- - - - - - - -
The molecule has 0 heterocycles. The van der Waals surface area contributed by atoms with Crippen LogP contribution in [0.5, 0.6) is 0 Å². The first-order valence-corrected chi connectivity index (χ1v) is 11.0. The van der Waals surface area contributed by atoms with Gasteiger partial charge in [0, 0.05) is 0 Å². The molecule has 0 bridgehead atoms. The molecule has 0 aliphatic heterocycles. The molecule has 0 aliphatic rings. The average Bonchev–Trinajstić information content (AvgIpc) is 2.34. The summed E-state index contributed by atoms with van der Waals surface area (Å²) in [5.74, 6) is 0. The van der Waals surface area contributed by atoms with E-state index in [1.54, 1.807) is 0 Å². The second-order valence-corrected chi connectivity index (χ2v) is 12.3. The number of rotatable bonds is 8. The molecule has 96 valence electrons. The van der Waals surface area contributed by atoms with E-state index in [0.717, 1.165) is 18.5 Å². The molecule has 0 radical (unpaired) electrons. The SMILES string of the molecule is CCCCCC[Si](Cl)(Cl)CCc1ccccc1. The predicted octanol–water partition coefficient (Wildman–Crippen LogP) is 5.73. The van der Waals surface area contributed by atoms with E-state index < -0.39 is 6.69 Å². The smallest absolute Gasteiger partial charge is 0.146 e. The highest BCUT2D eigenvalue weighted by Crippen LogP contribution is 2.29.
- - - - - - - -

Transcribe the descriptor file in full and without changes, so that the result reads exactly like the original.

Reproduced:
The molecule has 0 heterocycles. The van der Waals surface area contributed by atoms with Crippen LogP contribution in [0.5, 0.6) is 0 Å². The first-order valence-corrected chi connectivity index (χ1v) is 11.0. The van der Waals surface area contributed by atoms with Gasteiger partial charge in [0, 0.05) is 0 Å². The molecule has 0 bridgehead atoms. The molecule has 0 aliphatic heterocycles. The molecule has 0 aliphatic rings. The average Bonchev–Trinajstić information content (AvgIpc) is 2.34. The summed E-state index contributed by atoms with van der Waals surface area (Å²) in [5.74, 6) is 0. The van der Waals surface area contributed by atoms with E-state index in [1.54, 1.807) is 0 Å². The second-order valence-corrected chi connectivity index (χ2v) is 12.3. The number of rotatable bonds is 8. The molecule has 96 valence electrons. The van der Waals surface area contributed by atoms with E-state index in [0.717, 1.165) is 18.5 Å². The molecule has 0 radical (unpaired) electrons. The SMILES string of the molecule is CCCCCC[Si](Cl)(Cl)CCc1ccccc1. The predicted octanol–water partition coefficient (Wildman–Crippen LogP) is 5.73. The van der Waals surface area contributed by atoms with E-state index < -0.39 is 6.69 Å². The smallest absolute Gasteiger partial charge is 0.146 e. The highest BCUT2D eigenvalue weighted by Crippen LogP contribution is 2.29.